The headline-grabbing find filled in crucial gaps in the human family tree, but it also shook up ideas about early human evolution and upright walking.
Forty years later, learn the story behind the fossil that permanently changed scientists’ understanding of human origins. Donald Johanson woke up on the morning of November 24, 1974, feeling lucky.
When an American graduate student named Tom Gray announced he was leaving to scout out a nearby fossil site, Johanson had a hunch he should tag along.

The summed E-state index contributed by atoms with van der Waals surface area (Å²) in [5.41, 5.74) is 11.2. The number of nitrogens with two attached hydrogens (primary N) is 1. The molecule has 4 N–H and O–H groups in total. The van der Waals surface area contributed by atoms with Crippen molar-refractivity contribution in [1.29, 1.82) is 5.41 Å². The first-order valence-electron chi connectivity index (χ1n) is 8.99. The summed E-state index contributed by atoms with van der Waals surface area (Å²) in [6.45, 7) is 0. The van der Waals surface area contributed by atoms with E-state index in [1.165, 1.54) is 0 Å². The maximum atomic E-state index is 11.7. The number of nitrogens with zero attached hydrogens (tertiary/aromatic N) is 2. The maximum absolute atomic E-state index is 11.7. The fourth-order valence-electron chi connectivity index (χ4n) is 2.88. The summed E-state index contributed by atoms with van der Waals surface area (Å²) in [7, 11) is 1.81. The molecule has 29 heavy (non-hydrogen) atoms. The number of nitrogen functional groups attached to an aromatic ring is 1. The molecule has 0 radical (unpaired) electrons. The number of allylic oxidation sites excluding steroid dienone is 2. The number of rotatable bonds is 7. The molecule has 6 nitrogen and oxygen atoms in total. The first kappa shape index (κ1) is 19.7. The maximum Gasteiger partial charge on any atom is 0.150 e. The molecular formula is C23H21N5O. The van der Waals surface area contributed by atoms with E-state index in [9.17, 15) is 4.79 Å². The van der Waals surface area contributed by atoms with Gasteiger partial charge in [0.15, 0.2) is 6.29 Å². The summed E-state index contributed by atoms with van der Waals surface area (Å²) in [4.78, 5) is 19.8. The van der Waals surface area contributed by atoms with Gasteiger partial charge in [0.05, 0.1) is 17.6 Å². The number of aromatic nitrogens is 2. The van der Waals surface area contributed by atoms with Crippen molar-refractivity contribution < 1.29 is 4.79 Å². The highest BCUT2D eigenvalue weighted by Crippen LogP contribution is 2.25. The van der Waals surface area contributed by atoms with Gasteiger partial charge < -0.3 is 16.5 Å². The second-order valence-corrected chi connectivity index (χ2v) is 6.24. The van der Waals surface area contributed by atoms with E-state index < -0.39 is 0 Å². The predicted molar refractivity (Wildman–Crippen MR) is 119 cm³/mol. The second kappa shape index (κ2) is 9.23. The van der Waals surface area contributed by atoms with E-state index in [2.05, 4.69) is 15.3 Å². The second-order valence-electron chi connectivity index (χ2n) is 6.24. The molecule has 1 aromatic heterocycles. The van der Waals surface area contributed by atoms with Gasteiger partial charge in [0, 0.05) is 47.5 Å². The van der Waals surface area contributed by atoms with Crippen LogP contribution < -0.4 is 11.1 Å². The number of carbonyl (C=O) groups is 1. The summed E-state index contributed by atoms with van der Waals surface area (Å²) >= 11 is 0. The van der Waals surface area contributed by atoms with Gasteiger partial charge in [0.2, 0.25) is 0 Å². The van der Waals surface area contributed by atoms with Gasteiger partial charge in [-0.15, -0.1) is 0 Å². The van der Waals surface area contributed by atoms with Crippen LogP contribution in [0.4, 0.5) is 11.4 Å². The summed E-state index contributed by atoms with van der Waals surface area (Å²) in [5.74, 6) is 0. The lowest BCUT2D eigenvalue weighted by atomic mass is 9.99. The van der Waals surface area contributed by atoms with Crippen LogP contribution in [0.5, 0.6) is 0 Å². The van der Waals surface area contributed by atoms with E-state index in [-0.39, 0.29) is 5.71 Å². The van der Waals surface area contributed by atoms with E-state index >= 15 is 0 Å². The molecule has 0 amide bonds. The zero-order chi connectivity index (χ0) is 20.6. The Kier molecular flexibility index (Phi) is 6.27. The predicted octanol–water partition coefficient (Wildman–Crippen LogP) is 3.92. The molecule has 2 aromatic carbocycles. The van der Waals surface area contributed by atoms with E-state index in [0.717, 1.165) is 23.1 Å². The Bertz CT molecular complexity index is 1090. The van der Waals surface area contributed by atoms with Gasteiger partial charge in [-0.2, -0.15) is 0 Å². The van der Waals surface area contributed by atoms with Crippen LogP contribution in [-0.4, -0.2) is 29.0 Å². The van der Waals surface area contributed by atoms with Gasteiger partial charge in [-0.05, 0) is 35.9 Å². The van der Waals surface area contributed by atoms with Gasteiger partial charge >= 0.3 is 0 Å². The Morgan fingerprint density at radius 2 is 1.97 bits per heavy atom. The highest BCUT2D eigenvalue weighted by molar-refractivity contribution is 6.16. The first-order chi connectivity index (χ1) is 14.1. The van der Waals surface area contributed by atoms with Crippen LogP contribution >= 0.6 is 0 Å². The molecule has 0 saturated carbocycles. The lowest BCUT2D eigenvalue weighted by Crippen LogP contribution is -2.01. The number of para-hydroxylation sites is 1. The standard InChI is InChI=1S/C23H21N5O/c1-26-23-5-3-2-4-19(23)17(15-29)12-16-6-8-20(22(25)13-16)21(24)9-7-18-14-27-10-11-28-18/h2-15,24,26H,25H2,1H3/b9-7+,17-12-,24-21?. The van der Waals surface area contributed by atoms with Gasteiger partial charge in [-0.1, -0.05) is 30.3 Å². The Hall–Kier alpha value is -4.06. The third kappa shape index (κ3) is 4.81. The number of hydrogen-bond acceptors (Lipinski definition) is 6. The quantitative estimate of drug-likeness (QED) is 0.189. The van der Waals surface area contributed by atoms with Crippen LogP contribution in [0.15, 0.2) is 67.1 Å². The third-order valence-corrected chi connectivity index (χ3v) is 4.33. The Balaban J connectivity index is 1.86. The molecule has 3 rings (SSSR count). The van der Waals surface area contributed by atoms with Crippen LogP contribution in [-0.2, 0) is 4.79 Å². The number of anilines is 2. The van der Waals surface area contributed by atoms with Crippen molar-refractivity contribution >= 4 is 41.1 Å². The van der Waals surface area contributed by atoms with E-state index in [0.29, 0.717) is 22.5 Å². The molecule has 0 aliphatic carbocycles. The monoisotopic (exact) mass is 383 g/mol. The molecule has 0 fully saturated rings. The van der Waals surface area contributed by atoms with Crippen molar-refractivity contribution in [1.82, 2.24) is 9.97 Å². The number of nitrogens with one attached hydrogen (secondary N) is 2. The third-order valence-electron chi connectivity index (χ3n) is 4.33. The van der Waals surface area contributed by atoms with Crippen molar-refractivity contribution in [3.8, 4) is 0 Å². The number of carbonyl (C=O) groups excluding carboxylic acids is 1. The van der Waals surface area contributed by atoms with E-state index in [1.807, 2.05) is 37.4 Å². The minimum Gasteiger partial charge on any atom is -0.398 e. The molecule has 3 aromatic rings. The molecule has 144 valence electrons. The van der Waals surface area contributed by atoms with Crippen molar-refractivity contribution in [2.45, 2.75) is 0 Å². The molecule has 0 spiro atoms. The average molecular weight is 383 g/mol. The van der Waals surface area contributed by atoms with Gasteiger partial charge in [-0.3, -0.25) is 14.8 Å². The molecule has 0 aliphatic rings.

“I felt a strong subconscious urge to go with Tom,” he later wrote.
“I felt it was one of those days…when something terrific might happen.” Ignoring the already scorching heat and the mountain of paperwork on his worktable, Johanson hopped in a Land Rover with Gray and made the four-mile journey to a gully on an ancient, dried out lakebed.